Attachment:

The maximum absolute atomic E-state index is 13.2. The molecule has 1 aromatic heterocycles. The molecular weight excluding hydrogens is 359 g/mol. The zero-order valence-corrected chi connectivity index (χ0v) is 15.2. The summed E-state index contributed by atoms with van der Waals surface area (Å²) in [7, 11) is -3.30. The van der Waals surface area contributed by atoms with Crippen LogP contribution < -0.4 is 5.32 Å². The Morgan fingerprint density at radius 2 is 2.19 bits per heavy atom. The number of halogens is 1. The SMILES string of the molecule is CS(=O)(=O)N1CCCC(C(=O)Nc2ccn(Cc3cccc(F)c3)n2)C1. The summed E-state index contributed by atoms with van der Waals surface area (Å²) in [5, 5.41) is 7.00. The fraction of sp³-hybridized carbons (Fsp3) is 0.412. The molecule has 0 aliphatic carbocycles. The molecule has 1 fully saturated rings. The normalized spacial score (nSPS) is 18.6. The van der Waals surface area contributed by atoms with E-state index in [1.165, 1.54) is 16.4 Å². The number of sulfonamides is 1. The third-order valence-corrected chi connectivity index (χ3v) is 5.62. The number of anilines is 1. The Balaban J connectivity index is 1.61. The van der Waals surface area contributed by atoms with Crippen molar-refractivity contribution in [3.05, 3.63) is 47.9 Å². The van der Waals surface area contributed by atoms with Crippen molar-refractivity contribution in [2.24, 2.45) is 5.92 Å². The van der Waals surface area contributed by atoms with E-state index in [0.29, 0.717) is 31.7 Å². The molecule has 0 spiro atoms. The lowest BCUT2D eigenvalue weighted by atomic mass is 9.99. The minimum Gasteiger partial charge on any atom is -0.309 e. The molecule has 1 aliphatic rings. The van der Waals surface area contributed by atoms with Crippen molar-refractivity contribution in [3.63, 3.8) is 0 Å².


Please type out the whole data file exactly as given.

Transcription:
The maximum absolute atomic E-state index is 13.2. The molecule has 1 aromatic heterocycles. The molecular weight excluding hydrogens is 359 g/mol. The zero-order valence-corrected chi connectivity index (χ0v) is 15.2. The summed E-state index contributed by atoms with van der Waals surface area (Å²) in [7, 11) is -3.30. The van der Waals surface area contributed by atoms with Crippen LogP contribution < -0.4 is 5.32 Å². The Morgan fingerprint density at radius 2 is 2.19 bits per heavy atom. The number of halogens is 1. The SMILES string of the molecule is CS(=O)(=O)N1CCCC(C(=O)Nc2ccn(Cc3cccc(F)c3)n2)C1. The summed E-state index contributed by atoms with van der Waals surface area (Å²) in [5, 5.41) is 7.00. The fraction of sp³-hybridized carbons (Fsp3) is 0.412. The molecule has 0 aliphatic carbocycles. The molecule has 1 fully saturated rings. The normalized spacial score (nSPS) is 18.6. The van der Waals surface area contributed by atoms with E-state index in [1.165, 1.54) is 16.4 Å². The number of sulfonamides is 1. The third-order valence-corrected chi connectivity index (χ3v) is 5.62. The number of anilines is 1. The Balaban J connectivity index is 1.61. The van der Waals surface area contributed by atoms with Crippen molar-refractivity contribution in [3.05, 3.63) is 47.9 Å². The van der Waals surface area contributed by atoms with Crippen molar-refractivity contribution in [2.24, 2.45) is 5.92 Å². The van der Waals surface area contributed by atoms with E-state index in [0.29, 0.717) is 31.7 Å². The molecule has 0 spiro atoms. The lowest BCUT2D eigenvalue weighted by atomic mass is 9.99. The minimum Gasteiger partial charge on any atom is -0.309 e. The molecule has 1 aliphatic rings. The van der Waals surface area contributed by atoms with Crippen molar-refractivity contribution in [3.63, 3.8) is 0 Å².